#7 | Posted by mcmlcxx

Well, it's been six years so far and if you count discouraged workers who have stopped looking for work and those working part time jobs who want full time work, real unemployment is over 20%, so...

But this time there are trillions of dollars sitting on the sidelines that corporations won't reinvest in America.

#16 | Posted by WhoDaMan at 2014-08-28 09:02 AM | Reply | Flag: | Newsworthy 1

"Well, it's been six years so far and if you count discouraged workers who have stopped looking for work and those working part time jobs who want full time work, real unemployment is over 20%, so..."

Everyone I know that wants a job has a job and I do know some who want "career positions" and are too good for the jobs available. This is nothing like the Great Depression of 1929 when my Dad quit school in the 9th grade to work in a fish market and brought 100% of his wages home and gave it to his Mom to help feed the family. He couldn't directly hand it to her because it made him so unhappy so he just left it on the dresser and she would take it after he left for work each day. He was "saved" by WWII when he joined the Navy and actually had an incredible career there.

#17 | Posted by danni at 2014-08-28 09:16 AM | Reply | Flag:

Besides the fact that actual unemployment is about 22%, another huge difference between the Great Depression and the 2008 meltdown is the debt the public carries, in the face of falling wages and even higher unemployment for recent graduates and minorities, in some groups topping 40%. But everything is going according to Greenspan's plan. Corporations enjoy record profits and wages are falling with Obama sounding the drumbeat of WWIII.

#18 | Posted by nutcase at 2014-08-28 10:46 AM | Reply | Flag: | Newsworthy 1

So why didn't W. bring back the CCC before leaving office?

#19 | Posted by Tor at 2014-08-28 11:00 AM | Reply | Flag:

#17 | Posted by danni
Everyone I know that wants a job has a job and I do know some who want "career positions" and are too good for the jobs available.

Danni, I can't believe you posted this. I am in agreement with you 90%+ of the time, but you apparently don't know any young black men. Unemployment among young blacks in inner cities approaches 50%. Also, the problem includes underemployment, which clearly has increased since 2008.

#20 | Posted by WhoDaMan at 2014-08-28 11:03 AM | Reply | Flag:

"Unemployment among young blacks in inner cities approaches 50%. Also, the problem includes underemployment, which clearly has increased since 2008."

I have to admit I wasn't thinking about that when I posted, I guess if you are a black person living in the inner city unemployment is very high but there are so many social programs that didn't exist during the Great Depression that even there the suffering is far less than it was back then.

#21 | Posted by danni at 2014-08-28 11:19 AM | Reply | Flag:

Not only that, but family income for everybody except the 1% keeps going down. That includes those working full time and with multiple jobs. If it weren't for the safety net programs (which I would remind you the "conservatives" would love to eliminate), it would be just as bad if not worse.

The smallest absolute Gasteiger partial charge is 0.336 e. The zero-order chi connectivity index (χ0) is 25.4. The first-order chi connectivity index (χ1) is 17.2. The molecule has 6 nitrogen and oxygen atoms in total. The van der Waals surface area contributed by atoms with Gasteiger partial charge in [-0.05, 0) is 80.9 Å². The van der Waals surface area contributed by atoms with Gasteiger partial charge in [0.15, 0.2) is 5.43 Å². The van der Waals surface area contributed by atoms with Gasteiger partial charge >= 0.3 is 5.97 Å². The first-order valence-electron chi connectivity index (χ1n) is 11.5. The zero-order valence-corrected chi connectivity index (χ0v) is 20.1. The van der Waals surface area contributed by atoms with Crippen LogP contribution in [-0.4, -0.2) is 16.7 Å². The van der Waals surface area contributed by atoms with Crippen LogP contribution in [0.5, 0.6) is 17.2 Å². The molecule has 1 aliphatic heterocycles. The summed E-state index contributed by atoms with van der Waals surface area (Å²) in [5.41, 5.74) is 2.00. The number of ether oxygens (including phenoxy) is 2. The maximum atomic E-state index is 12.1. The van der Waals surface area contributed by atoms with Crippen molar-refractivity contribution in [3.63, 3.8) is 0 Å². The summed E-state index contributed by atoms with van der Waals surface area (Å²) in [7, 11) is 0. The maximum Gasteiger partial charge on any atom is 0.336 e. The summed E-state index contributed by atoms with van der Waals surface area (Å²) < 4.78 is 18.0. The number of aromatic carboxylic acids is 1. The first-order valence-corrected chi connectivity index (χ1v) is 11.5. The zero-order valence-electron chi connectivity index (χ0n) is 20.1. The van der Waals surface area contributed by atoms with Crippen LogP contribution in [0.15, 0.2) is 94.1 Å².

#22 | Posted by WhoDaMan at 2014-08-28 11:37 AM | Reply | Flag:

"If it weren't for the safety net programs (which I would remind you the "conservatives" would love to eliminate), it would be just as bad if not worse."

I don't disagree, the safety net helps those most hurt by economic down turns and it also keeps money flowing through businesses which keep other folks working. Austerity is the absolute worst thing you can do to a struggling economy and our growth and reduction of unemployment when compared to Europe, where austerity was the strategy, proves it.

#23 | Posted by danni at 2014-08-28 11:52 AM | Reply | Flag:

Ok, I still love you :)

#24 | Posted by WhoDaMan at 2014-08-28 12:01 PM | Reply | Flag:

"safety net programs (which I would remind you the "conservatives" would love to eliminate),"

sure. whatever.

#25 | Posted by eberly at 2014-08-28 01:04 PM | Reply | Flag:

The point Bernanke was making wasn't that 2008 was de facto worse than the Great Depression. His point was that unless the federal government stepped in and stabilized the situation, what WOULD have happened would have been catastrophically worse than the Great Depression because the entire global financial structure would have collapsed and everyone would have felt the reverberations far worse than anything we actually dealt with post 2008.

#26 | Posted by tonyroma at 2014-08-28 03:39 PM | Reply | Flag:

There was absolutely no reason to provide the Banks with free lunch. They should have been reined and still need to be reined in. Like GM, when taxpayer money was put up, someone representing the Government should have been put on the board of every bailed out Bank and issued stock in proportion to the bailout amount and net worth of the Bank at the time. Another word for this is nationalization. Later US stock could be resold as was done with GM.

#27 | Posted by nutcase at 2014-08-28 06:25 PM | Reply | Flag:

Ben Bernanke should know. He is so old he was probably there.

#28 | Posted by donnerboy at 2014-08-28 08:28 PM | Reply | Flag:

Exactly how much in housing housing derivatives did the central bank have to buy?

I've heard that it's sitting on anywhere between $4 trillion and $17 trillion in bad derivatives that it bought from banks at face value.

#29 | Posted by HeliumRat at 2014-08-28 08:42 PM | Reply | Flag: